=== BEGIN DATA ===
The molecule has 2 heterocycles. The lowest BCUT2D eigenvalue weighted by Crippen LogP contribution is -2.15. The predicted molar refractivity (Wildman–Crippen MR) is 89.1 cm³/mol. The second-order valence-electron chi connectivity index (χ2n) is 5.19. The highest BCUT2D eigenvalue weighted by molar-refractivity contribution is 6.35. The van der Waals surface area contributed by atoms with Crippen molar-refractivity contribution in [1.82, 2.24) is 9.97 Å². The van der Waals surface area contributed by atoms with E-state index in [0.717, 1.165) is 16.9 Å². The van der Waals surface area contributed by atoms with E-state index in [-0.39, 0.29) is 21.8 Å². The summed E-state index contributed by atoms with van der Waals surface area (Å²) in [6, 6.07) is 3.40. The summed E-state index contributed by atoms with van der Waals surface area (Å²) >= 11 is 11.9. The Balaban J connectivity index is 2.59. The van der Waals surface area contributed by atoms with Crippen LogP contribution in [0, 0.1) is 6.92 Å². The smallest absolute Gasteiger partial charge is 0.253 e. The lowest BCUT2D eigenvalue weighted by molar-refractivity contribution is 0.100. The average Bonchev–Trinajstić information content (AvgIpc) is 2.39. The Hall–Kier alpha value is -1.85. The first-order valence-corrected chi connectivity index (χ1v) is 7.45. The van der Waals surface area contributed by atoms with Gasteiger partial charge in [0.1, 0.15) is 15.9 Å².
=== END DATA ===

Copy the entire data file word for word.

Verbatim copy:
The molecule has 2 heterocycles. The lowest BCUT2D eigenvalue weighted by Crippen LogP contribution is -2.15. The predicted molar refractivity (Wildman–Crippen MR) is 89.1 cm³/mol. The second-order valence-electron chi connectivity index (χ2n) is 5.19. The highest BCUT2D eigenvalue weighted by molar-refractivity contribution is 6.35. The van der Waals surface area contributed by atoms with Crippen molar-refractivity contribution in [1.82, 2.24) is 9.97 Å². The van der Waals surface area contributed by atoms with E-state index in [0.717, 1.165) is 16.9 Å². The van der Waals surface area contributed by atoms with E-state index in [-0.39, 0.29) is 21.8 Å². The summed E-state index contributed by atoms with van der Waals surface area (Å²) in [6, 6.07) is 3.40. The summed E-state index contributed by atoms with van der Waals surface area (Å²) >= 11 is 11.9. The Balaban J connectivity index is 2.59. The van der Waals surface area contributed by atoms with Crippen LogP contribution in [0, 0.1) is 6.92 Å². The smallest absolute Gasteiger partial charge is 0.253 e. The lowest BCUT2D eigenvalue weighted by molar-refractivity contribution is 0.100. The average Bonchev–Trinajstić information content (AvgIpc) is 2.39. The Hall–Kier alpha value is -1.85. The first-order valence-corrected chi connectivity index (χ1v) is 7.45. The van der Waals surface area contributed by atoms with Gasteiger partial charge in [0.1, 0.15) is 15.9 Å².